# Moving electron - finding the wavefunction

1. Aug 7, 2013

### 71GA

1. The problem statement, all variables and given/known data
On our modern physics class e did a problem:
At first i said: "Oh i know this!" and solved the case like this.

2. Relevant equations
Lorentz invariant: $E=\sqrt{{E_0}^2 + p^2c^2}$
Schrodinger equation where $V(x)=0$.

3. The attempt at a solution
The energy $100eV$ must be the kinetic energy of the electron. So i said ok this kinetic energy is very small compared to the rest energy and i can say that $pc \ll E_0$ which means i have a classical limit where:

\begin{align}
E=\sqrt{{E_0}^2 + p^2c^2}\\
E=\sqrt{{E_0}^2 + 0}\\
\boxed{E=E_0}
\end{align}

So now i can write the general wavefunction for a free right-mooving particle like this:

$$\psi=Ae^{iLx}\quad L=\sqrt{\tfrac{2mE}{\hbar^2}}$$

So if i want to get the speciffic solution i need to calculate the constant $L$ and then normalise the $\psi$. Because $E=E_0$ i calculated the constant $L$ like this:

$$L=\sqrt{\frac{2mE_0}{\hbar^2}}$$

while my professor states that i should do it like this:

$$L=\sqrt{\frac{2mE_k}{\hbar^2}}$$

where $E_k$ is the kinetic energy of the electron. Who is wrong? I mean whaaaaat? The constant $L$ is afterall defined using the full energy and not kinetic energy...

2. Aug 7, 2013

### vela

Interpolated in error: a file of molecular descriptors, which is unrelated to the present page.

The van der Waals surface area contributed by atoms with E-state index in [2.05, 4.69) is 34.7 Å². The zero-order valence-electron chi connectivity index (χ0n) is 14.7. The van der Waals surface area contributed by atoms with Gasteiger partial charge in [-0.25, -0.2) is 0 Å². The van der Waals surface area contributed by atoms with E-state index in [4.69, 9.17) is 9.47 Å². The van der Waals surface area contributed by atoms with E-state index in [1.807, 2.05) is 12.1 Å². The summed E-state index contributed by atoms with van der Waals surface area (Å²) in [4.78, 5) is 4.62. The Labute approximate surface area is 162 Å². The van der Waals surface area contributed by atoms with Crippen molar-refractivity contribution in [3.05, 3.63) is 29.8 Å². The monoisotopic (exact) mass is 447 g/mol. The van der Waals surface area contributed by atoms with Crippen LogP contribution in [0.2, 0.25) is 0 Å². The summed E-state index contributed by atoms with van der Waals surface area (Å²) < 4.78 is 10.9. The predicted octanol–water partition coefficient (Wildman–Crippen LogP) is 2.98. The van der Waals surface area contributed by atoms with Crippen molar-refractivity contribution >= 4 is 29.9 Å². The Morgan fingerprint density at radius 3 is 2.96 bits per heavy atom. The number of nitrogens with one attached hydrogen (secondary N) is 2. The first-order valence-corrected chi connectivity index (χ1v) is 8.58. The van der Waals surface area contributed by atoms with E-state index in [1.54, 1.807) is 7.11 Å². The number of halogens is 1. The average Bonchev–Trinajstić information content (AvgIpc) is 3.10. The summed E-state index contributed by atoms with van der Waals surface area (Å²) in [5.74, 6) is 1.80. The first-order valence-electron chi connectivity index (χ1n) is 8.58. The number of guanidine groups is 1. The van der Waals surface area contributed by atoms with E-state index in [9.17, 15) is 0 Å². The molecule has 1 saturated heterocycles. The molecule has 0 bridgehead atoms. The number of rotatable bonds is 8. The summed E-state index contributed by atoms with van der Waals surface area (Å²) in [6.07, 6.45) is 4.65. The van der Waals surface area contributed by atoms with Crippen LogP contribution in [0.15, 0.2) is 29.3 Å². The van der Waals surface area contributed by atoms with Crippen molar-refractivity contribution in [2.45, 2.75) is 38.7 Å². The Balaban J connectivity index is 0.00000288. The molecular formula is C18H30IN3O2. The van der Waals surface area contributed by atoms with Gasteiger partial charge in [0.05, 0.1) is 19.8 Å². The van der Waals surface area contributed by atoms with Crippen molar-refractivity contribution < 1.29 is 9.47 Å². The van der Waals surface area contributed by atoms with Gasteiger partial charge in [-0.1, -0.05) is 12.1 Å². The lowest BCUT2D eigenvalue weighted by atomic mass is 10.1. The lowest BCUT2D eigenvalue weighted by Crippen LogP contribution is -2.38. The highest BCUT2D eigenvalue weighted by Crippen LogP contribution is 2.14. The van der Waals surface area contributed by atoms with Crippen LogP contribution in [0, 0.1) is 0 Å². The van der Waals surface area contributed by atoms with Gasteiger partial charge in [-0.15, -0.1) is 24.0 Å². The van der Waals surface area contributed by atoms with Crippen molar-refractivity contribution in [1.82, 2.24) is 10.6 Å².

Staff Emeritus
You're wrong. Both your expression for L and the Schrodinger equation are non-relativistic. It's not appropriate to use the relativistic expression for the energy of the electron here.

3. Aug 7, 2013

### 71GA

Thank you.

But can you explain to me why don't we generaly use the rest energy when dealing with a classical approximations. In books everyone explains the rest energy but what it realy is? I mean i know how to calculate it and whatsoever but when does it appear and why do we have to take it into the calculation?

I am confused only because of that Lorentz invariance which says that if a particle is mooving slowly most of its energy is the rest energy. On the other hand we just neglect it like it isn't there... It seems to me like a contradiction...

4. Aug 7, 2013

### vela

Staff Emeritus
It's just the way you're doing the classical approximation isn't correct. A plane wave is given by $$\psi = e^{i(kx-\omega t)}$$ where $p= \hbar k$ and $E = \hbar \omega$. For the spatial dependence, you need to find the classical approximation for the momentum p:
\begin{align*}
pc &= \sqrt{E^2 - (mc^2)^2} \\
&= \sqrt{(mc^2+K)^2 - (mc^2)^2} \\
&= \sqrt{2mc^2 K + K^2} \\
&\cong \sqrt{2mc^2 K}
\end{align*} where K is the kinetic energy. The rest energy term cancels out.

The other way to look at it is that $k = \sqrt{\frac{2mE}{\hbar^2}}$ is equivalent to the relationship $E = \frac{(\hbar k)^2}{2m} = \frac{p^2}{2m}$. This latter expression is clearly the classical quantity for the kinetic energy of a particle of mass m, not the total energy.